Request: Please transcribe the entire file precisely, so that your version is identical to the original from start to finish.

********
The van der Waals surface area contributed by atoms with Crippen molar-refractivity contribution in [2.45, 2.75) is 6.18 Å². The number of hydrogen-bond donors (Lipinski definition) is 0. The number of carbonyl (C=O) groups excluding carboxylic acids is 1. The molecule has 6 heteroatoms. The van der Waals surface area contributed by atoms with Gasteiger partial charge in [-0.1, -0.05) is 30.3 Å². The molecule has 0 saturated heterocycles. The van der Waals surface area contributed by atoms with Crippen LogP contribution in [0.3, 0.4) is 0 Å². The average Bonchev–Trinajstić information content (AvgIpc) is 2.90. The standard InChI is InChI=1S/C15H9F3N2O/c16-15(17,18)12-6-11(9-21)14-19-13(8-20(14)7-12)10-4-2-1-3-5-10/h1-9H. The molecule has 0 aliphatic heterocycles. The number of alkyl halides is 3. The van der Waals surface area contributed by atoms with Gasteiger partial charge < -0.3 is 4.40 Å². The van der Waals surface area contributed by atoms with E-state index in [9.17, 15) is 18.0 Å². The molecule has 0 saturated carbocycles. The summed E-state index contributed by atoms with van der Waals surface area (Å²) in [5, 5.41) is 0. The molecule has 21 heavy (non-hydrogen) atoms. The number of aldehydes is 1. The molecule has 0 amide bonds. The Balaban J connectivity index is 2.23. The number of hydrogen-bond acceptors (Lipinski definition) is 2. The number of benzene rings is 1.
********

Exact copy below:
The van der Waals surface area contributed by atoms with Crippen molar-refractivity contribution in [2.45, 2.75) is 6.18 Å². The number of hydrogen-bond donors (Lipinski definition) is 0. The number of carbonyl (C=O) groups excluding carboxylic acids is 1. The molecule has 6 heteroatoms. The van der Waals surface area contributed by atoms with Gasteiger partial charge in [-0.1, -0.05) is 30.3 Å². The molecule has 0 saturated heterocycles. The van der Waals surface area contributed by atoms with Crippen LogP contribution in [0.3, 0.4) is 0 Å². The average Bonchev–Trinajstić information content (AvgIpc) is 2.90. The standard InChI is InChI=1S/C15H9F3N2O/c16-15(17,18)12-6-11(9-21)14-19-13(8-20(14)7-12)10-4-2-1-3-5-10/h1-9H. The molecule has 0 aliphatic heterocycles. The number of alkyl halides is 3. The van der Waals surface area contributed by atoms with Gasteiger partial charge < -0.3 is 4.40 Å². The van der Waals surface area contributed by atoms with E-state index in [9.17, 15) is 18.0 Å². The molecule has 0 saturated carbocycles. The summed E-state index contributed by atoms with van der Waals surface area (Å²) in [5, 5.41) is 0. The molecule has 21 heavy (non-hydrogen) atoms. The number of aldehydes is 1. The molecule has 0 amide bonds. The Balaban J connectivity index is 2.23. The number of hydrogen-bond acceptors (Lipinski definition) is 2. The number of benzene rings is 1.